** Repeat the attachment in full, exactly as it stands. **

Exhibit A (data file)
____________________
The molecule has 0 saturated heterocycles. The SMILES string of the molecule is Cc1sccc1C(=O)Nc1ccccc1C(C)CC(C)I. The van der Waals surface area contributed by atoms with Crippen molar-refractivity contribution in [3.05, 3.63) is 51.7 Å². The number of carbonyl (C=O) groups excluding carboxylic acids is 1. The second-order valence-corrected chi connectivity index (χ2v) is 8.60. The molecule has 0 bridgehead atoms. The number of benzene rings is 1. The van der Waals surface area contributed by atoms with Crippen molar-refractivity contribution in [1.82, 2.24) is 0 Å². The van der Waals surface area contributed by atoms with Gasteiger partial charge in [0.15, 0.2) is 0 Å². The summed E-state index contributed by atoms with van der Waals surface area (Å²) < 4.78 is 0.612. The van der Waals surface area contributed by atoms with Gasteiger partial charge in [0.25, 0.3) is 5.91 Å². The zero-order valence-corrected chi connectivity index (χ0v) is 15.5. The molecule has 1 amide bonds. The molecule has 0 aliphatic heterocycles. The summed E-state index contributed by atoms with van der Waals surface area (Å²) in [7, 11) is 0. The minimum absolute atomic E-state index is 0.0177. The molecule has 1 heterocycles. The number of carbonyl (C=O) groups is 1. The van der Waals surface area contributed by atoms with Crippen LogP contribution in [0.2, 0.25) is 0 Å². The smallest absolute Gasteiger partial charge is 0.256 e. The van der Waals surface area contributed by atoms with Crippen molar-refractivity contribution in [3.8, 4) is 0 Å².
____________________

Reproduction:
The molecule has 0 saturated heterocycles. The SMILES string of the molecule is Cc1sccc1C(=O)Nc1ccccc1C(C)CC(C)I. The van der Waals surface area contributed by atoms with Crippen molar-refractivity contribution in [3.05, 3.63) is 51.7 Å². The number of carbonyl (C=O) groups excluding carboxylic acids is 1. The second-order valence-corrected chi connectivity index (χ2v) is 8.60. The molecule has 0 bridgehead atoms. The number of benzene rings is 1. The van der Waals surface area contributed by atoms with Crippen molar-refractivity contribution in [1.82, 2.24) is 0 Å². The van der Waals surface area contributed by atoms with Gasteiger partial charge in [0.15, 0.2) is 0 Å². The summed E-state index contributed by atoms with van der Waals surface area (Å²) < 4.78 is 0.612. The van der Waals surface area contributed by atoms with Gasteiger partial charge in [0.25, 0.3) is 5.91 Å². The zero-order valence-corrected chi connectivity index (χ0v) is 15.5. The molecule has 1 amide bonds. The molecule has 0 aliphatic heterocycles. The summed E-state index contributed by atoms with van der Waals surface area (Å²) in [7, 11) is 0. The minimum absolute atomic E-state index is 0.0177. The molecule has 1 heterocycles. The number of carbonyl (C=O) groups is 1. The van der Waals surface area contributed by atoms with Crippen LogP contribution in [0.2, 0.25) is 0 Å². The smallest absolute Gasteiger partial charge is 0.256 e. The van der Waals surface area contributed by atoms with Crippen molar-refractivity contribution in [3.8, 4) is 0 Å².